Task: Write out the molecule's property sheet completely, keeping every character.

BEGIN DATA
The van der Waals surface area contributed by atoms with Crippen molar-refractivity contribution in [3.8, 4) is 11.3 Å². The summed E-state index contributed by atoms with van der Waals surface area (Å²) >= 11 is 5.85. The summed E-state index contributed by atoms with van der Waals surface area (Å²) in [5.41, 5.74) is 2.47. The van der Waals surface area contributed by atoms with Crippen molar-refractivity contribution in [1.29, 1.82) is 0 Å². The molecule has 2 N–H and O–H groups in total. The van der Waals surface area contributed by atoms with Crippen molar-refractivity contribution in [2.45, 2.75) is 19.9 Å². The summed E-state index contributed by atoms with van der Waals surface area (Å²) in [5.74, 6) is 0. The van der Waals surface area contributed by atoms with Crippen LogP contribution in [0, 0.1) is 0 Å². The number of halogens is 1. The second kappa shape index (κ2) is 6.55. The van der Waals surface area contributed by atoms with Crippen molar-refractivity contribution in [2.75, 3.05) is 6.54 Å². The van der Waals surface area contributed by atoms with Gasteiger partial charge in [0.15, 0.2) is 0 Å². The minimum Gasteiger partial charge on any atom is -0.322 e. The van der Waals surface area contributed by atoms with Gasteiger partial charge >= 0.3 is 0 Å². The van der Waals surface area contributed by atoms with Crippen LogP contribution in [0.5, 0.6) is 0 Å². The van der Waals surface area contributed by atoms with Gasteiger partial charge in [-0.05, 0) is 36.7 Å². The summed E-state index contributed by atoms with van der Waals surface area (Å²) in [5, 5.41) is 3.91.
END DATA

The van der Waals surface area contributed by atoms with Crippen molar-refractivity contribution in [3.8, 4) is 11.3 Å². The summed E-state index contributed by atoms with van der Waals surface area (Å²) >= 11 is 5.85. The summed E-state index contributed by atoms with van der Waals surface area (Å²) in [5.41, 5.74) is 2.47. The van der Waals surface area contributed by atoms with Crippen molar-refractivity contribution in [1.29, 1.82) is 0 Å². The molecule has 2 N–H and O–H groups in total. The van der Waals surface area contributed by atoms with Crippen molar-refractivity contribution in [2.45, 2.75) is 19.9 Å². The summed E-state index contributed by atoms with van der Waals surface area (Å²) in [5.74, 6) is 0. The van der Waals surface area contributed by atoms with Crippen LogP contribution in [0, 0.1) is 0 Å². The number of halogens is 1. The second kappa shape index (κ2) is 6.55. The van der Waals surface area contributed by atoms with Crippen molar-refractivity contribution in [2.75, 3.05) is 6.54 Å². The van der Waals surface area contributed by atoms with Gasteiger partial charge in [0.15, 0.2) is 0 Å². The minimum Gasteiger partial charge on any atom is -0.322 e. The van der Waals surface area contributed by atoms with Gasteiger partial charge >= 0.3 is 0 Å². The van der Waals surface area contributed by atoms with Crippen LogP contribution in [0.5, 0.6) is 0 Å². The van der Waals surface area contributed by atoms with Gasteiger partial charge in [-0.05, 0) is 36.7 Å². The summed E-state index contributed by atoms with van der Waals surface area (Å²) in [5, 5.41) is 3.91.